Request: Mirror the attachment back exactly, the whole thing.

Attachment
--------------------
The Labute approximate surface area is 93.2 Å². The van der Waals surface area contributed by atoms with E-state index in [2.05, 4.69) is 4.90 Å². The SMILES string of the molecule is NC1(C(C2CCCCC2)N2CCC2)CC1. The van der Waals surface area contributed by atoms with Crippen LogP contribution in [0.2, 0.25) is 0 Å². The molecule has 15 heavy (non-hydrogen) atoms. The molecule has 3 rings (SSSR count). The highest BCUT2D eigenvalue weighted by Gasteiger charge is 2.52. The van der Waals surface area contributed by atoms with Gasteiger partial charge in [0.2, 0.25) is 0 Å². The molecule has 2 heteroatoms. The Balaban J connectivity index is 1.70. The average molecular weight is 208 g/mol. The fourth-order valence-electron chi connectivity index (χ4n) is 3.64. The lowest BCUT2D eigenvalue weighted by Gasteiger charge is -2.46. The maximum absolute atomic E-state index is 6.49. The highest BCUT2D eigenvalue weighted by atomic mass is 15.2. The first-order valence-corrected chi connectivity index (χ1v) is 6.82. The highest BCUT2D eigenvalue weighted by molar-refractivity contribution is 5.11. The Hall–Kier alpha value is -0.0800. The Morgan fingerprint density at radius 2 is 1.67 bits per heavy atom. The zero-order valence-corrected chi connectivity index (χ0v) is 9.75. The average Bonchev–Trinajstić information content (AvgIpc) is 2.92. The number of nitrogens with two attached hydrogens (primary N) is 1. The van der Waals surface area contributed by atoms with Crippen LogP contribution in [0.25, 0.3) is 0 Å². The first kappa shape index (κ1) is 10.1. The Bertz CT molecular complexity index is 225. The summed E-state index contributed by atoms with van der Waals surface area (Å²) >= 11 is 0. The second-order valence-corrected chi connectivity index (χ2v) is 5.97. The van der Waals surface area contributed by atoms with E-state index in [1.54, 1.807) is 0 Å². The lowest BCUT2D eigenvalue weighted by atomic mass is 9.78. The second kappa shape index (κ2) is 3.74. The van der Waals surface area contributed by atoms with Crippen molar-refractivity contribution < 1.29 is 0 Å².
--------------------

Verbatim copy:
The Labute approximate surface area is 93.2 Å². The van der Waals surface area contributed by atoms with E-state index in [2.05, 4.69) is 4.90 Å². The SMILES string of the molecule is NC1(C(C2CCCCC2)N2CCC2)CC1. The van der Waals surface area contributed by atoms with Crippen LogP contribution in [0.2, 0.25) is 0 Å². The molecule has 15 heavy (non-hydrogen) atoms. The molecule has 3 rings (SSSR count). The highest BCUT2D eigenvalue weighted by Gasteiger charge is 2.52. The van der Waals surface area contributed by atoms with Gasteiger partial charge in [0.2, 0.25) is 0 Å². The molecule has 2 heteroatoms. The Balaban J connectivity index is 1.70. The average molecular weight is 208 g/mol. The fourth-order valence-electron chi connectivity index (χ4n) is 3.64. The lowest BCUT2D eigenvalue weighted by Gasteiger charge is -2.46. The maximum absolute atomic E-state index is 6.49. The highest BCUT2D eigenvalue weighted by atomic mass is 15.2. The first-order valence-corrected chi connectivity index (χ1v) is 6.82. The highest BCUT2D eigenvalue weighted by molar-refractivity contribution is 5.11. The Hall–Kier alpha value is -0.0800. The Morgan fingerprint density at radius 2 is 1.67 bits per heavy atom. The zero-order valence-corrected chi connectivity index (χ0v) is 9.75. The average Bonchev–Trinajstić information content (AvgIpc) is 2.92. The number of nitrogens with two attached hydrogens (primary N) is 1. The van der Waals surface area contributed by atoms with Crippen LogP contribution in [0.25, 0.3) is 0 Å². The first kappa shape index (κ1) is 10.1. The Bertz CT molecular complexity index is 225. The summed E-state index contributed by atoms with van der Waals surface area (Å²) >= 11 is 0. The second-order valence-corrected chi connectivity index (χ2v) is 5.97. The van der Waals surface area contributed by atoms with E-state index in [1.54, 1.807) is 0 Å². The lowest BCUT2D eigenvalue weighted by atomic mass is 9.78. The second kappa shape index (κ2) is 3.74. The van der Waals surface area contributed by atoms with Crippen molar-refractivity contribution < 1.29 is 0 Å².